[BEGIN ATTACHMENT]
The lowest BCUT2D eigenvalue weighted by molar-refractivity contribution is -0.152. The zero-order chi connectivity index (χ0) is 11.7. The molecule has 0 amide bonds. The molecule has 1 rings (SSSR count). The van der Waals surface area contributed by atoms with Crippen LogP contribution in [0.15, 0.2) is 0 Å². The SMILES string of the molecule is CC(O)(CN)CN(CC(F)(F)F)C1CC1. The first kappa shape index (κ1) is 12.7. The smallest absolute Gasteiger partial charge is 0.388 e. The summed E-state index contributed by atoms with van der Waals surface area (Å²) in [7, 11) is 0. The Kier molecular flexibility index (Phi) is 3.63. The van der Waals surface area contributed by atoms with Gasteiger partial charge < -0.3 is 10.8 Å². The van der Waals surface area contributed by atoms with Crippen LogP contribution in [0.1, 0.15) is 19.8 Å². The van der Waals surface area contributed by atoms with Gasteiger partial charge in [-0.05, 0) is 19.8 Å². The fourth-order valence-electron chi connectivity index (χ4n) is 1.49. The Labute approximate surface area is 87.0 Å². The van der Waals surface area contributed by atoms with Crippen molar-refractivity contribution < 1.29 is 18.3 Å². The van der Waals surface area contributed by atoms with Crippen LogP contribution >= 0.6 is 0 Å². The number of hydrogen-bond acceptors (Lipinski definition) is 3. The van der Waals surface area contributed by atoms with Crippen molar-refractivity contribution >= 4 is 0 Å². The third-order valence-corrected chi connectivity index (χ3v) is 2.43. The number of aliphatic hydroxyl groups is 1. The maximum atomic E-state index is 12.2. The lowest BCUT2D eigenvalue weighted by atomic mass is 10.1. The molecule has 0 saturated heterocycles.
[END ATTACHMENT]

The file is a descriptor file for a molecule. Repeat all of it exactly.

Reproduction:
The lowest BCUT2D eigenvalue weighted by molar-refractivity contribution is -0.152. The zero-order chi connectivity index (χ0) is 11.7. The molecule has 0 amide bonds. The molecule has 1 rings (SSSR count). The van der Waals surface area contributed by atoms with Crippen LogP contribution in [0.15, 0.2) is 0 Å². The SMILES string of the molecule is CC(O)(CN)CN(CC(F)(F)F)C1CC1. The first kappa shape index (κ1) is 12.7. The smallest absolute Gasteiger partial charge is 0.388 e. The summed E-state index contributed by atoms with van der Waals surface area (Å²) in [7, 11) is 0. The Kier molecular flexibility index (Phi) is 3.63. The van der Waals surface area contributed by atoms with Gasteiger partial charge < -0.3 is 10.8 Å². The van der Waals surface area contributed by atoms with Crippen LogP contribution in [0.1, 0.15) is 19.8 Å². The van der Waals surface area contributed by atoms with Gasteiger partial charge in [-0.05, 0) is 19.8 Å². The fourth-order valence-electron chi connectivity index (χ4n) is 1.49. The Labute approximate surface area is 87.0 Å². The van der Waals surface area contributed by atoms with Crippen molar-refractivity contribution < 1.29 is 18.3 Å². The van der Waals surface area contributed by atoms with Crippen LogP contribution >= 0.6 is 0 Å². The number of hydrogen-bond acceptors (Lipinski definition) is 3. The van der Waals surface area contributed by atoms with Crippen molar-refractivity contribution >= 4 is 0 Å². The third-order valence-corrected chi connectivity index (χ3v) is 2.43. The number of aliphatic hydroxyl groups is 1. The maximum atomic E-state index is 12.2. The lowest BCUT2D eigenvalue weighted by atomic mass is 10.1. The molecule has 0 saturated heterocycles.